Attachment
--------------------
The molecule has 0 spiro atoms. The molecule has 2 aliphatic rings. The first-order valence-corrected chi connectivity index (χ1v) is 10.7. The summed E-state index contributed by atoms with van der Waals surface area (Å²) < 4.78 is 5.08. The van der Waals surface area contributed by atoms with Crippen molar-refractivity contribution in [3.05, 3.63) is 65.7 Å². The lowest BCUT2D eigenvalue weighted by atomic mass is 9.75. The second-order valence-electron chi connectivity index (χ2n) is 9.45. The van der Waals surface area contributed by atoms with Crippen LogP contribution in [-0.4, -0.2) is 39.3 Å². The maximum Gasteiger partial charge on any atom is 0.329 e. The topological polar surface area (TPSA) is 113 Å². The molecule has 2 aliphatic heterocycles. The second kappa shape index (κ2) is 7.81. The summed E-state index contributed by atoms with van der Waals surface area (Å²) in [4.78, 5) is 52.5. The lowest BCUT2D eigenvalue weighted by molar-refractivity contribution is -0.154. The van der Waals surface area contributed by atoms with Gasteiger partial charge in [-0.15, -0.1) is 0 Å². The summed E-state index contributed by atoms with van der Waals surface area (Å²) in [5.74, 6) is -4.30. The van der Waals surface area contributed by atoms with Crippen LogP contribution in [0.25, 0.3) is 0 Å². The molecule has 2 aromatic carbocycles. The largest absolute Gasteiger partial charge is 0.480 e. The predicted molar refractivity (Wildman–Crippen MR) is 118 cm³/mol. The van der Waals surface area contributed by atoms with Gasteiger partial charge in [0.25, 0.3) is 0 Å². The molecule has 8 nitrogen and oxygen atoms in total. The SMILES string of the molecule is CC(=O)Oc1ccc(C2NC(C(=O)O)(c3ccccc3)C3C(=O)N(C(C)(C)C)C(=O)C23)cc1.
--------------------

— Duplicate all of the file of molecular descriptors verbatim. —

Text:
The molecule has 0 spiro atoms. The molecule has 2 aliphatic rings. The first-order valence-corrected chi connectivity index (χ1v) is 10.7. The summed E-state index contributed by atoms with van der Waals surface area (Å²) < 4.78 is 5.08. The van der Waals surface area contributed by atoms with Crippen molar-refractivity contribution in [3.05, 3.63) is 65.7 Å². The lowest BCUT2D eigenvalue weighted by atomic mass is 9.75. The second-order valence-electron chi connectivity index (χ2n) is 9.45. The van der Waals surface area contributed by atoms with Crippen LogP contribution in [-0.4, -0.2) is 39.3 Å². The maximum Gasteiger partial charge on any atom is 0.329 e. The topological polar surface area (TPSA) is 113 Å². The molecule has 2 aliphatic heterocycles. The second kappa shape index (κ2) is 7.81. The summed E-state index contributed by atoms with van der Waals surface area (Å²) in [4.78, 5) is 52.5. The lowest BCUT2D eigenvalue weighted by molar-refractivity contribution is -0.154. The van der Waals surface area contributed by atoms with Gasteiger partial charge in [-0.15, -0.1) is 0 Å². The summed E-state index contributed by atoms with van der Waals surface area (Å²) in [5.74, 6) is -4.30. The van der Waals surface area contributed by atoms with Crippen LogP contribution in [0.25, 0.3) is 0 Å². The molecule has 2 aromatic carbocycles. The largest absolute Gasteiger partial charge is 0.480 e. The predicted molar refractivity (Wildman–Crippen MR) is 118 cm³/mol. The van der Waals surface area contributed by atoms with Gasteiger partial charge in [0.25, 0.3) is 0 Å². The molecule has 8 nitrogen and oxygen atoms in total. The SMILES string of the molecule is CC(=O)Oc1ccc(C2NC(C(=O)O)(c3ccccc3)C3C(=O)N(C(C)(C)C)C(=O)C23)cc1.